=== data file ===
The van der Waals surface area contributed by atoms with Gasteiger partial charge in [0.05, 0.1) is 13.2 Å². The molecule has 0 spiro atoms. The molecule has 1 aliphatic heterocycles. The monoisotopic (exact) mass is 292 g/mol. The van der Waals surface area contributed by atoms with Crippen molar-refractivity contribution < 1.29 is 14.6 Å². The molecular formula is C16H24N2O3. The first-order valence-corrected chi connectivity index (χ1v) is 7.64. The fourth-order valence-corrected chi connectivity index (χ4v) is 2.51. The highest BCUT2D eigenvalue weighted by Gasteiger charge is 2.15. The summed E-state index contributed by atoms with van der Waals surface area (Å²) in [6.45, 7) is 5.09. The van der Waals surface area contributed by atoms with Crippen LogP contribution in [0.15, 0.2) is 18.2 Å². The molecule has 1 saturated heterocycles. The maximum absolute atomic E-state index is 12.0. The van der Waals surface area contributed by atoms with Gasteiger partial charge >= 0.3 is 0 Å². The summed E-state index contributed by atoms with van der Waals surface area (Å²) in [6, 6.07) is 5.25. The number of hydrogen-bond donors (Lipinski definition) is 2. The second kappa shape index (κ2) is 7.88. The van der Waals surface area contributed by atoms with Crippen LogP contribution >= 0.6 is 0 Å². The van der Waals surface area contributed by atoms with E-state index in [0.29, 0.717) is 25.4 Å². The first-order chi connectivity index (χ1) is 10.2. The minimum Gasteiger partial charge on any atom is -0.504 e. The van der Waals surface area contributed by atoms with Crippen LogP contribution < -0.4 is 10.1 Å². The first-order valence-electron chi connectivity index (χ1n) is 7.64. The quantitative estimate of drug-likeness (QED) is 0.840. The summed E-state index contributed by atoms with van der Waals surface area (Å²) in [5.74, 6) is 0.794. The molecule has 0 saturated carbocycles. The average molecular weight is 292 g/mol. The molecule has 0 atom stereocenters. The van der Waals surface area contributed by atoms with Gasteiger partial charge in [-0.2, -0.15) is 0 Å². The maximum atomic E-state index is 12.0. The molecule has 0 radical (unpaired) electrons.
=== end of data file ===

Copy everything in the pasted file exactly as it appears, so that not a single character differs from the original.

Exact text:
The van der Waals surface area contributed by atoms with Gasteiger partial charge in [0.05, 0.1) is 13.2 Å². The molecule has 0 spiro atoms. The molecule has 1 aliphatic heterocycles. The monoisotopic (exact) mass is 292 g/mol. The van der Waals surface area contributed by atoms with Crippen molar-refractivity contribution < 1.29 is 14.6 Å². The molecular formula is C16H24N2O3. The first-order valence-corrected chi connectivity index (χ1v) is 7.64. The fourth-order valence-corrected chi connectivity index (χ4v) is 2.51. The highest BCUT2D eigenvalue weighted by Gasteiger charge is 2.15. The summed E-state index contributed by atoms with van der Waals surface area (Å²) in [6.45, 7) is 5.09. The van der Waals surface area contributed by atoms with Crippen LogP contribution in [0.15, 0.2) is 18.2 Å². The molecule has 1 saturated heterocycles. The maximum absolute atomic E-state index is 12.0. The van der Waals surface area contributed by atoms with Gasteiger partial charge >= 0.3 is 0 Å². The summed E-state index contributed by atoms with van der Waals surface area (Å²) in [6, 6.07) is 5.25. The number of hydrogen-bond donors (Lipinski definition) is 2. The second kappa shape index (κ2) is 7.88. The van der Waals surface area contributed by atoms with Crippen LogP contribution >= 0.6 is 0 Å². The van der Waals surface area contributed by atoms with E-state index in [0.29, 0.717) is 25.4 Å². The first-order chi connectivity index (χ1) is 10.2. The minimum Gasteiger partial charge on any atom is -0.504 e. The van der Waals surface area contributed by atoms with Crippen LogP contribution < -0.4 is 10.1 Å². The first-order valence-electron chi connectivity index (χ1n) is 7.64. The quantitative estimate of drug-likeness (QED) is 0.840. The summed E-state index contributed by atoms with van der Waals surface area (Å²) in [5.74, 6) is 0.794. The molecule has 0 saturated carbocycles. The average molecular weight is 292 g/mol. The molecule has 0 atom stereocenters. The van der Waals surface area contributed by atoms with Gasteiger partial charge in [-0.2, -0.15) is 0 Å². The maximum atomic E-state index is 12.0. The molecule has 0 radical (unpaired) electrons.